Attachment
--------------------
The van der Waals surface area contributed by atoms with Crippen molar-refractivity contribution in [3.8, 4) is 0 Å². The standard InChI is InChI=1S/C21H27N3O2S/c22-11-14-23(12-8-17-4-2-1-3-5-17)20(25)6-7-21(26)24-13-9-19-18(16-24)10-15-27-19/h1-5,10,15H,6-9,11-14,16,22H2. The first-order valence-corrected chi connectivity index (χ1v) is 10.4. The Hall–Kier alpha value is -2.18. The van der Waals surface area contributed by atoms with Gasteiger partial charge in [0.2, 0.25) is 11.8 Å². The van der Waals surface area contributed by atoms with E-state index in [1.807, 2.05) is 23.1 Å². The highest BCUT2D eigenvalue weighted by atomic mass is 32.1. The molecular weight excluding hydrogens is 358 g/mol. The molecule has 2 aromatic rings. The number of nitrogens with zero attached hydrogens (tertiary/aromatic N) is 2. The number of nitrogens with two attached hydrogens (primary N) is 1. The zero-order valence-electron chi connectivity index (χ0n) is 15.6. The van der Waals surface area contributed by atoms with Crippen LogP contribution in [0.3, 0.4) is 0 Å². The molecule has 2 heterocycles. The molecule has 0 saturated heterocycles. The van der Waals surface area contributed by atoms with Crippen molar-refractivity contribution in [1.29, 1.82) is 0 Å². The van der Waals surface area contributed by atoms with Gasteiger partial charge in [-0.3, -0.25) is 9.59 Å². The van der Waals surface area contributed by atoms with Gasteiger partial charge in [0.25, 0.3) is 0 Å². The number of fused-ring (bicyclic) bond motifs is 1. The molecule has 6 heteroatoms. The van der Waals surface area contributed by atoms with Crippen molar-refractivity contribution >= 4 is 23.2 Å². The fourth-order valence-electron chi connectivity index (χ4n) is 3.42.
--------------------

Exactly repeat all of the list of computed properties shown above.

The van der Waals surface area contributed by atoms with Crippen molar-refractivity contribution in [3.8, 4) is 0 Å². The standard InChI is InChI=1S/C21H27N3O2S/c22-11-14-23(12-8-17-4-2-1-3-5-17)20(25)6-7-21(26)24-13-9-19-18(16-24)10-15-27-19/h1-5,10,15H,6-9,11-14,16,22H2. The first-order valence-corrected chi connectivity index (χ1v) is 10.4. The Hall–Kier alpha value is -2.18. The van der Waals surface area contributed by atoms with Gasteiger partial charge in [0.2, 0.25) is 11.8 Å². The van der Waals surface area contributed by atoms with E-state index in [1.807, 2.05) is 23.1 Å². The highest BCUT2D eigenvalue weighted by atomic mass is 32.1. The molecular weight excluding hydrogens is 358 g/mol. The molecule has 2 aromatic rings. The number of nitrogens with zero attached hydrogens (tertiary/aromatic N) is 2. The number of nitrogens with two attached hydrogens (primary N) is 1. The zero-order valence-electron chi connectivity index (χ0n) is 15.6. The van der Waals surface area contributed by atoms with Crippen LogP contribution in [0.3, 0.4) is 0 Å². The molecule has 2 heterocycles. The molecule has 0 saturated heterocycles. The van der Waals surface area contributed by atoms with Crippen molar-refractivity contribution in [1.29, 1.82) is 0 Å². The van der Waals surface area contributed by atoms with Gasteiger partial charge in [-0.3, -0.25) is 9.59 Å². The van der Waals surface area contributed by atoms with Gasteiger partial charge in [0.25, 0.3) is 0 Å². The number of fused-ring (bicyclic) bond motifs is 1. The molecule has 6 heteroatoms. The van der Waals surface area contributed by atoms with Crippen molar-refractivity contribution >= 4 is 23.2 Å². The fourth-order valence-electron chi connectivity index (χ4n) is 3.42.